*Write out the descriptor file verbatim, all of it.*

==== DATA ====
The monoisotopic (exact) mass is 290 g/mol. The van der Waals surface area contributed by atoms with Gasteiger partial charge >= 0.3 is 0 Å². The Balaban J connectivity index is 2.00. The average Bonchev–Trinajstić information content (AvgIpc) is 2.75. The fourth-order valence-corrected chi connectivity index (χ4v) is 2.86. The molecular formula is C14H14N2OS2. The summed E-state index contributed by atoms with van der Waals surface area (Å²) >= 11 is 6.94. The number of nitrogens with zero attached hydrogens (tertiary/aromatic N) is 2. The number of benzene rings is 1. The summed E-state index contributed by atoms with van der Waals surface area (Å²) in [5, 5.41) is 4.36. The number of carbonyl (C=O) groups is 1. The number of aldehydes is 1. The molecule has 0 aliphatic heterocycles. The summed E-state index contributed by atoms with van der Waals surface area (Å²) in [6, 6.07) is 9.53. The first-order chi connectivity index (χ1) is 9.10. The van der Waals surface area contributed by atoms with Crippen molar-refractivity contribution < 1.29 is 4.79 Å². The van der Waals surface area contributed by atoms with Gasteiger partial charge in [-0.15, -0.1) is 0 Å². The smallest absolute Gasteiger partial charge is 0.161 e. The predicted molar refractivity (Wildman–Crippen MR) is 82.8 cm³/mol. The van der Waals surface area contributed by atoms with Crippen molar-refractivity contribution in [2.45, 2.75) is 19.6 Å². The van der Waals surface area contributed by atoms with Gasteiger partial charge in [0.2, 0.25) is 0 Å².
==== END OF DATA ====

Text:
The monoisotopic (exact) mass is 290 g/mol. The van der Waals surface area contributed by atoms with Gasteiger partial charge >= 0.3 is 0 Å². The Balaban J connectivity index is 2.00. The average Bonchev–Trinajstić information content (AvgIpc) is 2.75. The fourth-order valence-corrected chi connectivity index (χ4v) is 2.86. The molecular formula is C14H14N2OS2. The summed E-state index contributed by atoms with van der Waals surface area (Å²) >= 11 is 6.94. The number of nitrogens with zero attached hydrogens (tertiary/aromatic N) is 2. The number of benzene rings is 1. The summed E-state index contributed by atoms with van der Waals surface area (Å²) in [5, 5.41) is 4.36. The number of carbonyl (C=O) groups is 1. The number of aldehydes is 1. The molecule has 0 aliphatic heterocycles. The summed E-state index contributed by atoms with van der Waals surface area (Å²) in [6, 6.07) is 9.53. The first-order chi connectivity index (χ1) is 9.10. The van der Waals surface area contributed by atoms with Crippen molar-refractivity contribution < 1.29 is 4.79 Å². The van der Waals surface area contributed by atoms with Gasteiger partial charge in [-0.15, -0.1) is 0 Å². The smallest absolute Gasteiger partial charge is 0.161 e. The predicted molar refractivity (Wildman–Crippen MR) is 82.8 cm³/mol. The van der Waals surface area contributed by atoms with Crippen molar-refractivity contribution in [2.45, 2.75) is 19.6 Å². The van der Waals surface area contributed by atoms with Gasteiger partial charge in [0.2, 0.25) is 0 Å².